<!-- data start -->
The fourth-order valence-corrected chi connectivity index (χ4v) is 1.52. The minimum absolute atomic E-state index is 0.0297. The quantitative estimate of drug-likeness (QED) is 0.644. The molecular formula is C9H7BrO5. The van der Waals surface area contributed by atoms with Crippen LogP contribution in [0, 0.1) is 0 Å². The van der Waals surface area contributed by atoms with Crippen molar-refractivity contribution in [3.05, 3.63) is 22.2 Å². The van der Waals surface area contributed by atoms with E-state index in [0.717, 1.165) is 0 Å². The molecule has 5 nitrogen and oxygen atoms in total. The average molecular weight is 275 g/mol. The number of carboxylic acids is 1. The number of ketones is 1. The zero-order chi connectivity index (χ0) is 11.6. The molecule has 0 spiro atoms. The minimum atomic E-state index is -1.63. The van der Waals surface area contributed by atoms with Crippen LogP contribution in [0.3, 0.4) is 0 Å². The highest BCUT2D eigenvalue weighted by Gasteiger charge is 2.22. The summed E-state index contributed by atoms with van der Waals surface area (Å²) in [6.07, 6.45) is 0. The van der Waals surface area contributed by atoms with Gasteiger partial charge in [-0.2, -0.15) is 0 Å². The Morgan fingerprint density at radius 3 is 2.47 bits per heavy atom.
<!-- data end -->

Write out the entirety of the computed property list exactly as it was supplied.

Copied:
The fourth-order valence-corrected chi connectivity index (χ4v) is 1.52. The minimum absolute atomic E-state index is 0.0297. The quantitative estimate of drug-likeness (QED) is 0.644. The molecular formula is C9H7BrO5. The van der Waals surface area contributed by atoms with Crippen LogP contribution in [0, 0.1) is 0 Å². The van der Waals surface area contributed by atoms with Crippen molar-refractivity contribution in [3.05, 3.63) is 22.2 Å². The van der Waals surface area contributed by atoms with E-state index in [0.717, 1.165) is 0 Å². The molecule has 5 nitrogen and oxygen atoms in total. The average molecular weight is 275 g/mol. The number of carboxylic acids is 1. The number of ketones is 1. The zero-order chi connectivity index (χ0) is 11.6. The molecule has 0 spiro atoms. The minimum atomic E-state index is -1.63. The van der Waals surface area contributed by atoms with Crippen LogP contribution in [0.3, 0.4) is 0 Å². The highest BCUT2D eigenvalue weighted by Gasteiger charge is 2.22. The summed E-state index contributed by atoms with van der Waals surface area (Å²) in [6.07, 6.45) is 0. The van der Waals surface area contributed by atoms with Gasteiger partial charge in [-0.2, -0.15) is 0 Å². The Morgan fingerprint density at radius 3 is 2.47 bits per heavy atom.